Although I hate to keep harping on the defects of Wikipedia (no I don’t, not really) the category into which their Usual Gang of Idiots has dropped this non pariel is too good not to share: On the page devoted to the movie we learn that Nashville is an “American satirical musical ensemble comedy-drama film.” I suppose we ought to be grateful for how much nettlesome critical thinking these imps of the perverse save us through their obsessive need for categorization.

82. Notes Eleanor Coppola (1979)

Younger people may not credit this, but there were few celebrity figures in the 1970s more compelling than Francis Ford Coppola, and no movie on which more ink was spilled before its premier at the Cannes Film Festival than Apocalypse Now. Everyone who cared even slightly about the present and future of American movies knew that the director and co-writer of The Godfather and The Godfather — Part II (and the writer-director of The Conversation) was shooting an epic vision of the Vietnam war, the most controversial American-directed conflict since our rape of the Philippines 80 years earlier and from which we had only extracted ourselves, bloodied and bowed, a scant few years earlier. That Coppola was refracting his version of the war through the equally vivid nightmare of Conrad’s Heart of Darkness made an intriguing picture sound even more enticing. His wife Eleanor was there throughout, watching and worrying as her husband (and his cast and crew) grew increasingly less and less tethered to reality, as one leading man (Harvey Keitel) was replaced by another (Martin Sheen) who then suffered a near-fatal coronary, and as the entire project threatened to spin crazily out of control and engulf her and everyone she loved. Eleanor Coppola captures all of this and more in spare, limpid prose that limns the everyday and the extraordinary with the same practiced, sometimes coolly imperturbable eye.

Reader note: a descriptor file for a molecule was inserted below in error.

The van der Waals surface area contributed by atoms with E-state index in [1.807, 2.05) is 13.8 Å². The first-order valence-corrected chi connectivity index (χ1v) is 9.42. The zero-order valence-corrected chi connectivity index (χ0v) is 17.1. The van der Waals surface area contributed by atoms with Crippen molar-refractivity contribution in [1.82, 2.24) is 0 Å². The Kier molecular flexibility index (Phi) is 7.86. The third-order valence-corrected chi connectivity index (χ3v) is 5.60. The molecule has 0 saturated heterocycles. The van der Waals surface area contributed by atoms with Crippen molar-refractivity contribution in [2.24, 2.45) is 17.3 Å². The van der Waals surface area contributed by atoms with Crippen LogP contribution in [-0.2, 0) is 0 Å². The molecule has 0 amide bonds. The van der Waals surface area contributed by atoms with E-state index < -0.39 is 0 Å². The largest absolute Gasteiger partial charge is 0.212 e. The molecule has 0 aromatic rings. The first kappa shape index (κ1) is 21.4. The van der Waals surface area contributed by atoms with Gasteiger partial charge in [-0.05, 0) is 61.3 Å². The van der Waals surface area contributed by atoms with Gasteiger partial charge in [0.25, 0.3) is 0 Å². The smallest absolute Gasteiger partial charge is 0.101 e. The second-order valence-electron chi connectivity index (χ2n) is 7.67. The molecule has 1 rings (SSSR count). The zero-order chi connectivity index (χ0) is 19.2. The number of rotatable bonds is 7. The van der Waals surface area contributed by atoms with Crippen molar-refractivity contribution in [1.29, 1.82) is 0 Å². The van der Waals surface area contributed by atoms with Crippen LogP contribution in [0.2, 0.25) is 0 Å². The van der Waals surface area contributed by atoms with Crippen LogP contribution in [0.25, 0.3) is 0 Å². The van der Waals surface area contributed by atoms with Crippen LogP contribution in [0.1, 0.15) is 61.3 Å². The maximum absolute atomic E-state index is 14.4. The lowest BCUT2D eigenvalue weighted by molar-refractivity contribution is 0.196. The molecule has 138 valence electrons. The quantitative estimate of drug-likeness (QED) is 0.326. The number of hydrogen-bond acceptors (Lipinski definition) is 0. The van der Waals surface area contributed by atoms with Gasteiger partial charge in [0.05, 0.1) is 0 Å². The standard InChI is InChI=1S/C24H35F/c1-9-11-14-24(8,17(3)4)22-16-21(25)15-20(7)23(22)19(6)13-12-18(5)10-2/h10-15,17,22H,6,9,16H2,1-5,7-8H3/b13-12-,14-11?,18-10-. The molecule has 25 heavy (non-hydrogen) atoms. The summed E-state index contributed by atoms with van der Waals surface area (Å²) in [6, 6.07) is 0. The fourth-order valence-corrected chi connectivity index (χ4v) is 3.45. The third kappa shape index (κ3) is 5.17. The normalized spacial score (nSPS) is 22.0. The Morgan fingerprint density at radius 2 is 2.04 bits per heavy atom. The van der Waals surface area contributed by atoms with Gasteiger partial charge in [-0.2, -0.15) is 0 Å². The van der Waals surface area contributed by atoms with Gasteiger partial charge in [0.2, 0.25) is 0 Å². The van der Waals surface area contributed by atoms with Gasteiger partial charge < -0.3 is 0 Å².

83. Outrageous Conduct: Art, Ego and the Twilight Zone Case Stephen Farber and Marc Green (1988)

In July of 1982 during a night shoot for the multiple-director omnibus Twilight Zone: The Movie, a helicopter crash killed the actor Vic Morrow and two illegally-employed Vietnamese children. It was one of the worst, most incompetent and, as we later learned, unconscionable incidents in movie history. Farber and Green followed the case and in their book explicated every sickening detail, including the culpability of the picture’s producer, Steven Spielberg, who instantly distanced himself, in one of the more craven performances of the last 50 years, condemned the director John Landis and desperately downplayed his own involvement. Not that Landis did not deserve opprobrium; in fact he deserved a prison sentence. (Did anyone really expect him to receive one? Not on your nelly.) He also behaved like an appalling, infantile brat during the trial, which is as revealing of his character as his willingness to endanger the lives of his actors, his technicians, and two small children.